By Aamina Khan.
Syrian war has emerged as the worst nightmare of 21st century. In an address to the UN Human Rights Council, UN human rights chief Zeid Ra’ad al-Hussein described the war in Syria as “the worst man-made disaster since World War II”. Now it’s been six years that the war is going on which has killed almost half a million people and according to the Syrian Centre for Policy Research, this war has resulted into the displacement of half of the country’s prewar population, huge territory has been seized by Islamic State of Iraq and Syria (ISIS) and given birth to the worst humanitarian crisis of this epoch. Moreover, All International diplomatic efforts have proved to be futile to bring peace in war torn region.
The UN estimates the war has pushed close to five million people to flee the country, many of whom have risked their lives seeking sanctuary in Europe. Hundreds of thousands of others have to live precariously in tents and tin shelters in Syria’s neighboring countries. An entire generation of Syrian children has either been pushed out of school or forced to cope with interrupted curriculums, makeshift classrooms, or unqualified teachers. According to UNICEF, 2016 was the worst year yet for Syrian children. Nearly three million children – the UN estimated amount of Syrians born since the crisis began – know nothing but war. The country’s healthcare system, particularly in places like Aleppo, is decimated. More than four-fifths of the country lives in poverty. Basic infrastructure, such as the electricity grid, water lines and roads, is in shambles. As of 2015, 83 percent of Syria’s electric grid was out of service, according to a coalition of 130 non-governmental organizations.
One of the major reasons behind all these catastrophes in Syria is a war against ISIS. World community aims to defeat ISIS and fighting with the group in Syria and Iraq. Recent reports of media say that ISIS is facing serious setback these days. The war has reached to the Mosul, where its self-proclaimed caliph Abu Bakr Baghdadi made an appearance. US backed Iraqi forces are fighting successfully and had killed various leaders and soldiers of ISIS. There are various reports that many militants and even their self-proclaimed caliph Abu Bakr Baghdadi had fled from the area. Nevertheless all these air bombings are killing hundreds of civilians as well which has given birth to new kind of humanitarian crisis.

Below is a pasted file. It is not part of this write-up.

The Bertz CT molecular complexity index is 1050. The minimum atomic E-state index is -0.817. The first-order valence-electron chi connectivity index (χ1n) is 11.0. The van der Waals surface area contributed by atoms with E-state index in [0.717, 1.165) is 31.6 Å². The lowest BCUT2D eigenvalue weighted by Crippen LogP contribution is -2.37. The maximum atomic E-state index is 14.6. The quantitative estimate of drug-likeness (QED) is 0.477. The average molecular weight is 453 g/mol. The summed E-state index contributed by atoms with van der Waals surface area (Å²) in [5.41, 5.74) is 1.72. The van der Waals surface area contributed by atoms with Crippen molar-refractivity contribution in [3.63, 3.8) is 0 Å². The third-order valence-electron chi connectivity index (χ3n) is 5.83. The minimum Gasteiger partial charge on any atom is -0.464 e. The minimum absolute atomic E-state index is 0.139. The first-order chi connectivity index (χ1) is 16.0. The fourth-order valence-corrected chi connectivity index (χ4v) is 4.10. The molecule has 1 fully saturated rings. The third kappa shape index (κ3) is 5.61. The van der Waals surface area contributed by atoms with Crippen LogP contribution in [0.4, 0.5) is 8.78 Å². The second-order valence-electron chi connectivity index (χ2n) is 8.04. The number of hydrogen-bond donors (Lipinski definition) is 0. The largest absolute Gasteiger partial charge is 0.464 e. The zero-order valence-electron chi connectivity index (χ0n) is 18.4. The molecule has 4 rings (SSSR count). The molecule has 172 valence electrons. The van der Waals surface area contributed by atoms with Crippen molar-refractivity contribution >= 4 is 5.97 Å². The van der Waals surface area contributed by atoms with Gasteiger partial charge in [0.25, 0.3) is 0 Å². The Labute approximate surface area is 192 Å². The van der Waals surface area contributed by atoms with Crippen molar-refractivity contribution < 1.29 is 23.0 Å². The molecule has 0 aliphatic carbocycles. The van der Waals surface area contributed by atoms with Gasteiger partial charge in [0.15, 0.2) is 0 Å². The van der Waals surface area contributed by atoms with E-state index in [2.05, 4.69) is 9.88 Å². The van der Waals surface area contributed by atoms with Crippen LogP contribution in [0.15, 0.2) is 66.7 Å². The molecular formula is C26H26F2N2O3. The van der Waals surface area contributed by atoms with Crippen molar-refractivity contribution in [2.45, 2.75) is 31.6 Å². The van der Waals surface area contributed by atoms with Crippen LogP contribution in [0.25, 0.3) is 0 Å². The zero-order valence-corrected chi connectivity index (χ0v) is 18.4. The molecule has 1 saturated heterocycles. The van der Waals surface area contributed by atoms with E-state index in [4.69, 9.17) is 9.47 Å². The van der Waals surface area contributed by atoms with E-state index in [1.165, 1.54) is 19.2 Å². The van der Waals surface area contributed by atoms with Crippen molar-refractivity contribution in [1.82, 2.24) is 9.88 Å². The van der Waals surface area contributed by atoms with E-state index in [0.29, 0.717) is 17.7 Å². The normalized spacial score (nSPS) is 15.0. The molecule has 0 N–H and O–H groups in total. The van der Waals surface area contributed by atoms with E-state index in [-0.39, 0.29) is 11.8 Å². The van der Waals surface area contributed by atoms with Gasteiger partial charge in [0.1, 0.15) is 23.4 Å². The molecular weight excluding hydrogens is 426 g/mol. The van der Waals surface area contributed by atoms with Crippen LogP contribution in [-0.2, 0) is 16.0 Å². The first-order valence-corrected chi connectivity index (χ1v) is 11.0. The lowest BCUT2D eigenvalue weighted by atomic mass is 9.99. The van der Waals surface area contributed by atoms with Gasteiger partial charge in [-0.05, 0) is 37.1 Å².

Certainly, ISIS is on decline in Syria and Iraq. But the question arises are we really wining this war against ISIS? As terrorist activities of ISIS are going on successfully in every region which illustrates its strong footing. Recently on March 22, 2017, the parliament of United Kingdom came under the terrorist attack and its responsibility had been claimed by ISIS within 24 hours after a man driving an SUV plowed into pedestrians on Westminster Bridge near the Parliament building which shows the power which ISIS is still enjoying. Moreover the activities of ISIS are going on across the regions of Asia and Africa. On February 25, 2017, a suicide attack in a popular shrine in southern Pakistan has killed at least 75 people and its responsibility has been claimed by ISIS which shows its strength in Khorasan region. Similarly, the network of ISIS has wide spread throughout Asia, Europe and Africa and successfully taking advantage of loopholes in security situation of various less developed states.
In this scenario, defeating ISIS in Syria and Iraq would be a first step towards conflict resolution. But defeat of ISIS only in Iraq and Syria is not an assurance of global peace due to its wide spread and resilient global network. Conquering only territory must not be the only goal rather narrative needs to be defeated efficaciously. A counter narrative to defeat the ideology of terrorism is inevitable for long-term success. For this purpose, all stakeholders should come forward with efficient response and strategies without involving their inter-conflicts and competitions. An efficient and an effective policy needed to be adopted by international community to deal with this global menace